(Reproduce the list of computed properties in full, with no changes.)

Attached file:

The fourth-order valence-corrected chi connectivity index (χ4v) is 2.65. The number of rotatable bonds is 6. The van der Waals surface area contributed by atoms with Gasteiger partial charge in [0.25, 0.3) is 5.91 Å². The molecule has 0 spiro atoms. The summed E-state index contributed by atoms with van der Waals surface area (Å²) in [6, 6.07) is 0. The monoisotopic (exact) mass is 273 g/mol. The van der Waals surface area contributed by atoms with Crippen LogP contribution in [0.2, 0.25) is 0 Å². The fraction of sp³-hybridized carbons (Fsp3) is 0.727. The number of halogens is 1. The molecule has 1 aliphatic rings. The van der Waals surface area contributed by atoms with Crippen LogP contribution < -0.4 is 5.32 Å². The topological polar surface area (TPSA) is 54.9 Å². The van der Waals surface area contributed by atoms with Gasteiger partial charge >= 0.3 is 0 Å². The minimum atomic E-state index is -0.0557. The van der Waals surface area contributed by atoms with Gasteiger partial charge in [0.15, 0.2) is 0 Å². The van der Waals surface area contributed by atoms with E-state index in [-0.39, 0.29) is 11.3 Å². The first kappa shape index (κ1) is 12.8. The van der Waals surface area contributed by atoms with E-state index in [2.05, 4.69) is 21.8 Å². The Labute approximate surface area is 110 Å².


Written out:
The fourth-order valence-corrected chi connectivity index (χ4v) is 2.65. The number of rotatable bonds is 6. The van der Waals surface area contributed by atoms with Gasteiger partial charge in [0.25, 0.3) is 5.91 Å². The molecule has 0 spiro atoms. The summed E-state index contributed by atoms with van der Waals surface area (Å²) in [6, 6.07) is 0. The monoisotopic (exact) mass is 273 g/mol. The van der Waals surface area contributed by atoms with Crippen LogP contribution in [0.2, 0.25) is 0 Å². The fraction of sp³-hybridized carbons (Fsp3) is 0.727. The number of halogens is 1. The molecule has 1 aliphatic rings. The van der Waals surface area contributed by atoms with Crippen LogP contribution < -0.4 is 5.32 Å². The topological polar surface area (TPSA) is 54.9 Å². The van der Waals surface area contributed by atoms with Gasteiger partial charge >= 0.3 is 0 Å². The minimum atomic E-state index is -0.0557. The van der Waals surface area contributed by atoms with Gasteiger partial charge in [0.15, 0.2) is 0 Å². The van der Waals surface area contributed by atoms with E-state index in [-0.39, 0.29) is 11.3 Å². The first kappa shape index (κ1) is 12.8. The van der Waals surface area contributed by atoms with E-state index in [2.05, 4.69) is 21.8 Å². The Labute approximate surface area is 110 Å².